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                            COLONEL HAM AND THE FIRST ROCKET ATTACK

                                                           John Moore

It was pastmidnight and the Cam Ranh Bay flight line was eerily quiet.  From the top landing of
the Super Hootch staircase, the Red Horse Squadron officers listened for the normal sounds.  
Missing was the roaring blast made by the F-4 Phantom fighters as they roared down the runway
and kicked in their afterburners.  Likewise, the whop whop of the Huey’s going or returning
from landing zones (LZ’s) could not be heard.  Nor could anyone pick up the high-pitched drone
of any C-130 turbo-prop transports or the squealing of tires impacting the AM-2 aluminum mat
runway.  The officers muttered amongst themselves.  

Perhaps it was just an unusually quiet night at the giant air base located on a peninsula between
the South China Sea and the mainland of Vietnam?  Not likely.  Most disturbing, there was no
hint of the gentle tympanic flutter made by the Jolly Green choppers bringing the wounded into
the base hospital for life-saving treatment.  These were the sounds the guys were used to
hearing, night and day.  Even when the base was cloaked in darkness, they could hear, but not
see, the ongoing panoply of war.  But this evening, the sounds were nowhere to be found.

Standing at the base of the staircase, Colonel Maynard G. Hamilton, known by all as Colonel
Ham, Commander of the Triple Nickel Red Horse Squadron, listened along with the others.  

“Ray,” he said quietly to his deputy, Major Ray Medeiros, “Alert the squadron.  Get everyone
inside a revetment.  Something’s up.”

Major Medeiros grabbed his radio, affectionately called the “brick,” and pushed the talk
button.  “Control Center, this is Red Horse Two, over.”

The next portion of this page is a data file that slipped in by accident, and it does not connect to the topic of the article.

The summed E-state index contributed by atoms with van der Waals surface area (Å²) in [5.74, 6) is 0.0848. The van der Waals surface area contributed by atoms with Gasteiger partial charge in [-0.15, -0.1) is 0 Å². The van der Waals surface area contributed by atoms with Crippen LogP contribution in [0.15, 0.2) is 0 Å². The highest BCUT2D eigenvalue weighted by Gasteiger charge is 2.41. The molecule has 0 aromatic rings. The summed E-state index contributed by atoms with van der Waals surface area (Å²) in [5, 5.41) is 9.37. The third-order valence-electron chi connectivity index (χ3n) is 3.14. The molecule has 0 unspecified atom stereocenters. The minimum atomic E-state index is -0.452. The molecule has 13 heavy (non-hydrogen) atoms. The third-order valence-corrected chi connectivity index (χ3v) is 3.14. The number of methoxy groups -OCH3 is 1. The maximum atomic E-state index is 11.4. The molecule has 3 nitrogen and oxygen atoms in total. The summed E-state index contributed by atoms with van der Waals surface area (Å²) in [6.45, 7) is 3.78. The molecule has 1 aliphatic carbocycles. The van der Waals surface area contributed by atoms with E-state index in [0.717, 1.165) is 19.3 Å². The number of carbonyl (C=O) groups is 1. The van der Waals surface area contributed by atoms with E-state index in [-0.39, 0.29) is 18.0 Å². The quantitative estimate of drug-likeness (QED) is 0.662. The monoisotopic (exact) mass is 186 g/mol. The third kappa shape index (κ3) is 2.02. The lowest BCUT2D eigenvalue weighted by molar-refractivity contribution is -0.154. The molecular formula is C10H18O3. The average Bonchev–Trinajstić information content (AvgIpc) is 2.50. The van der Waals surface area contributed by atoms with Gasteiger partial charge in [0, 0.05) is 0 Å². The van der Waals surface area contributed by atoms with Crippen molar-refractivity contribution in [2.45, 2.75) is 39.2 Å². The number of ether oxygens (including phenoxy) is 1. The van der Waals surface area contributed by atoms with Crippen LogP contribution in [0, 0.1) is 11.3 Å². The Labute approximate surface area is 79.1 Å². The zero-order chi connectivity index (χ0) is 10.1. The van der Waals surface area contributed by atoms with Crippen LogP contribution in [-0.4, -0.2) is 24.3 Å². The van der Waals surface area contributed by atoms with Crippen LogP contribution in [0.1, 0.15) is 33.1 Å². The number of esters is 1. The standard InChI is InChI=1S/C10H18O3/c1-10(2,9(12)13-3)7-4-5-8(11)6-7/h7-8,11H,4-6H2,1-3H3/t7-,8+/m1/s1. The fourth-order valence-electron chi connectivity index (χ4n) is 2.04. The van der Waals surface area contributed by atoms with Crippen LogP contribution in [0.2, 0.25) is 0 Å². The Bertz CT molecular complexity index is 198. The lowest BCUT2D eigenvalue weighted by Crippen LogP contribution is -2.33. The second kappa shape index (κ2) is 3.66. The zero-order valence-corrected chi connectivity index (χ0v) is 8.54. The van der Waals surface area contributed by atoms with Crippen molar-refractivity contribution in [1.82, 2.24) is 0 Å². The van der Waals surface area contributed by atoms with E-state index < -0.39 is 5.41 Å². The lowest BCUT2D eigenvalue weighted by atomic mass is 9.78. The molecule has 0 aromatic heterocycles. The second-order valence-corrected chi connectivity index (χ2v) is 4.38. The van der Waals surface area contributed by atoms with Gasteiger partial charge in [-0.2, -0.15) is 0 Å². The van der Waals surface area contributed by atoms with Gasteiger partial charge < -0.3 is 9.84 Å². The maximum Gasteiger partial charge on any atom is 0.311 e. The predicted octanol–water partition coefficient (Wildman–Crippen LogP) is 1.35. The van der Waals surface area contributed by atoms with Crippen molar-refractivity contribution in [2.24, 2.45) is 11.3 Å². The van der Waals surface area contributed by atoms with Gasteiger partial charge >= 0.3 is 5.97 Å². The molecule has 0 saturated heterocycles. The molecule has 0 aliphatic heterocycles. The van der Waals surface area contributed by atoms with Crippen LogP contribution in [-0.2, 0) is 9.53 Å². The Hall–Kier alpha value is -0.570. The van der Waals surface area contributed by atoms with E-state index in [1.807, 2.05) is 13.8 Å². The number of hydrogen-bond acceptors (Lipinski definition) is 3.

“Control Center.  Go ahead sir.”

“Get everybody on the Red Horse net to pass the word.  Move to revetted shelters
immediately—by order of Colonel Ham!”

That was all it took.  The magic words—by order of Colonel Ham—sent the troops scurrying to
their sandbag-surrounded hootches.  Still, the quiet night lingered on.

Suddenly, perhaps ten minutes later, the first round hit.  No warning from the Command Post.  
No sirens.  Just the intuitive moxie of the colonel had caused his four hundred Red Horse troops
to take cover.

A rocket had found its way from the mountain side across the bay and landed somewhere to
their west, possibly near the C-130 operations area.  The base was under attack.

The handful of officers at the top landing made way as Colonel Ham climbed the staircase and
gazed across the water to the hillside harboring the Viet Cong.  In the darkened and obscured
vista, an occasional flash of light told him that more ordnance was headed their way.

“I believe those S.O.B.’s are zeroing in on us tonight fellas.  The rockets are going to hit
somewhere and they just might prang in here!  Have the SP’s asked for the RDF?” he called to
Lieutenant Ford, the deputy commander and leader of one of the two Red Horse Rapid Defense

“Negative sir.”  Harry Ford replied from his position behind the Super Hootch revetment.

“Put our young ruffians on alert Lieutenant.  Tell Jones to do the same with his RDF team.  You
never know when these VC bastards are going to assault the concertina wire.”